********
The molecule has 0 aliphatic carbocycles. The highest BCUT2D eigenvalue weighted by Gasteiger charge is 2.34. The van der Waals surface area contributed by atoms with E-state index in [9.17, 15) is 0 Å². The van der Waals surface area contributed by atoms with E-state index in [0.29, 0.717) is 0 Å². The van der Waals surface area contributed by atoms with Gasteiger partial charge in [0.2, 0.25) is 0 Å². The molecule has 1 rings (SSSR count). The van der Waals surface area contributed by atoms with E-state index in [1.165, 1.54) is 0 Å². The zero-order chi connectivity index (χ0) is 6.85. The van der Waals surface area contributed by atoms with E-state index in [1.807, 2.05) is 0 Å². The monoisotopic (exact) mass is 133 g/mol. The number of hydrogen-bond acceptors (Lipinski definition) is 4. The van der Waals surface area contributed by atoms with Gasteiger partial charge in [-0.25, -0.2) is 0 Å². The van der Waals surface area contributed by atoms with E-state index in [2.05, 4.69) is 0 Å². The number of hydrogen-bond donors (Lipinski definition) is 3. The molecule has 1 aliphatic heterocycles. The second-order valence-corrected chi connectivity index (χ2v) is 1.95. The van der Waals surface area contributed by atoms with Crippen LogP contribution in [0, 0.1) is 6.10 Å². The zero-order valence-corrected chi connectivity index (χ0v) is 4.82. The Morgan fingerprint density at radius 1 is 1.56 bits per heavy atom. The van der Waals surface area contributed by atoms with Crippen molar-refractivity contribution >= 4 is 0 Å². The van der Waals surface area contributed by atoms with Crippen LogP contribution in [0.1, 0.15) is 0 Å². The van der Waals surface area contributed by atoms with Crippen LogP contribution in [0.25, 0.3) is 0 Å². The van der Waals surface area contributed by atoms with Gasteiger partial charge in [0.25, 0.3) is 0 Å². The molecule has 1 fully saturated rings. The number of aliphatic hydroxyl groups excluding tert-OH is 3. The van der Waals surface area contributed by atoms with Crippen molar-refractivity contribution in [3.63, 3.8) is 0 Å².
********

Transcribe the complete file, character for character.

The molecule has 0 aliphatic carbocycles. The highest BCUT2D eigenvalue weighted by Gasteiger charge is 2.34. The van der Waals surface area contributed by atoms with E-state index in [9.17, 15) is 0 Å². The van der Waals surface area contributed by atoms with E-state index in [0.29, 0.717) is 0 Å². The van der Waals surface area contributed by atoms with Gasteiger partial charge in [0.2, 0.25) is 0 Å². The molecule has 1 rings (SSSR count). The van der Waals surface area contributed by atoms with E-state index in [1.165, 1.54) is 0 Å². The zero-order chi connectivity index (χ0) is 6.85. The van der Waals surface area contributed by atoms with E-state index in [1.807, 2.05) is 0 Å². The monoisotopic (exact) mass is 133 g/mol. The number of hydrogen-bond acceptors (Lipinski definition) is 4. The van der Waals surface area contributed by atoms with Gasteiger partial charge in [-0.25, -0.2) is 0 Å². The van der Waals surface area contributed by atoms with E-state index in [2.05, 4.69) is 0 Å². The number of hydrogen-bond donors (Lipinski definition) is 3. The molecule has 1 aliphatic heterocycles. The second-order valence-corrected chi connectivity index (χ2v) is 1.95. The van der Waals surface area contributed by atoms with Crippen LogP contribution in [0, 0.1) is 6.10 Å². The zero-order valence-corrected chi connectivity index (χ0v) is 4.82. The Morgan fingerprint density at radius 1 is 1.56 bits per heavy atom. The van der Waals surface area contributed by atoms with Crippen molar-refractivity contribution >= 4 is 0 Å². The van der Waals surface area contributed by atoms with Crippen LogP contribution in [0.1, 0.15) is 0 Å². The van der Waals surface area contributed by atoms with Crippen LogP contribution in [0.25, 0.3) is 0 Å². The van der Waals surface area contributed by atoms with Gasteiger partial charge in [0.25, 0.3) is 0 Å². The molecule has 1 fully saturated rings. The number of aliphatic hydroxyl groups excluding tert-OH is 3. The van der Waals surface area contributed by atoms with Crippen molar-refractivity contribution in [3.63, 3.8) is 0 Å².